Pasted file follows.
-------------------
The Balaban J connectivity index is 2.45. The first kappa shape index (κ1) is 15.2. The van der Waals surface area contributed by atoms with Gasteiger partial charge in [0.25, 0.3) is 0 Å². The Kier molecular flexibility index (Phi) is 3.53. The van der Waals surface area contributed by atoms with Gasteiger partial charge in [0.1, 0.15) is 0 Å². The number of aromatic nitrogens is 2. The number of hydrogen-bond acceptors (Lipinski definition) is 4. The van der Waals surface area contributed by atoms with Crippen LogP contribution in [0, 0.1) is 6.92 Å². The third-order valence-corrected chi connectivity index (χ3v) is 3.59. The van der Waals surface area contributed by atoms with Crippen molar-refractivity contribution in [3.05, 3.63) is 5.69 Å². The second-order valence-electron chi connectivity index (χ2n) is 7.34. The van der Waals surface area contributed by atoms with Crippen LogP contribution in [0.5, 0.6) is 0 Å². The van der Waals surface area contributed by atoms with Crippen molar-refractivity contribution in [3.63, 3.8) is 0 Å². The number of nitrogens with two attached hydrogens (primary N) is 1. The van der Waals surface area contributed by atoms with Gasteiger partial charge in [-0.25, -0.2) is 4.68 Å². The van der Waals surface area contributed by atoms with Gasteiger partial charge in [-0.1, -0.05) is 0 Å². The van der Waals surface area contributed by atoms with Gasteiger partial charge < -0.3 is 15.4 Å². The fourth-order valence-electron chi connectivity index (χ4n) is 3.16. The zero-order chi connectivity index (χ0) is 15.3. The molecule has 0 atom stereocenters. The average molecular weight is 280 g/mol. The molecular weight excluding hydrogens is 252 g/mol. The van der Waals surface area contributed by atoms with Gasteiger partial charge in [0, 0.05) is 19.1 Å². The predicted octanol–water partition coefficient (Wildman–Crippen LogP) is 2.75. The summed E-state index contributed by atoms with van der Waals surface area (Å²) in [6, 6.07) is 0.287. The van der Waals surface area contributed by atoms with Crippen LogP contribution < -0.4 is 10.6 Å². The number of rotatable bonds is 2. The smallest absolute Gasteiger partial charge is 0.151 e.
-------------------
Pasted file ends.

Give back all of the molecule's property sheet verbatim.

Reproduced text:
The Balaban J connectivity index is 2.45. The first kappa shape index (κ1) is 15.2. The van der Waals surface area contributed by atoms with Gasteiger partial charge in [0.25, 0.3) is 0 Å². The Kier molecular flexibility index (Phi) is 3.53. The van der Waals surface area contributed by atoms with Gasteiger partial charge in [0.1, 0.15) is 0 Å². The number of aromatic nitrogens is 2. The number of hydrogen-bond acceptors (Lipinski definition) is 4. The van der Waals surface area contributed by atoms with Crippen LogP contribution in [0, 0.1) is 6.92 Å². The third-order valence-corrected chi connectivity index (χ3v) is 3.59. The van der Waals surface area contributed by atoms with Crippen molar-refractivity contribution in [3.05, 3.63) is 5.69 Å². The second-order valence-electron chi connectivity index (χ2n) is 7.34. The van der Waals surface area contributed by atoms with Crippen LogP contribution in [0.5, 0.6) is 0 Å². The van der Waals surface area contributed by atoms with Crippen molar-refractivity contribution in [3.63, 3.8) is 0 Å². The number of nitrogens with two attached hydrogens (primary N) is 1. The van der Waals surface area contributed by atoms with Gasteiger partial charge in [-0.25, -0.2) is 4.68 Å². The van der Waals surface area contributed by atoms with Gasteiger partial charge in [-0.1, -0.05) is 0 Å². The van der Waals surface area contributed by atoms with Gasteiger partial charge < -0.3 is 15.4 Å². The fourth-order valence-electron chi connectivity index (χ4n) is 3.16. The zero-order chi connectivity index (χ0) is 15.3. The molecule has 0 atom stereocenters. The average molecular weight is 280 g/mol. The molecular weight excluding hydrogens is 252 g/mol. The van der Waals surface area contributed by atoms with Gasteiger partial charge in [0, 0.05) is 19.1 Å². The predicted octanol–water partition coefficient (Wildman–Crippen LogP) is 2.75. The summed E-state index contributed by atoms with van der Waals surface area (Å²) in [6, 6.07) is 0.287. The van der Waals surface area contributed by atoms with Crippen LogP contribution < -0.4 is 10.6 Å². The number of rotatable bonds is 2. The smallest absolute Gasteiger partial charge is 0.151 e.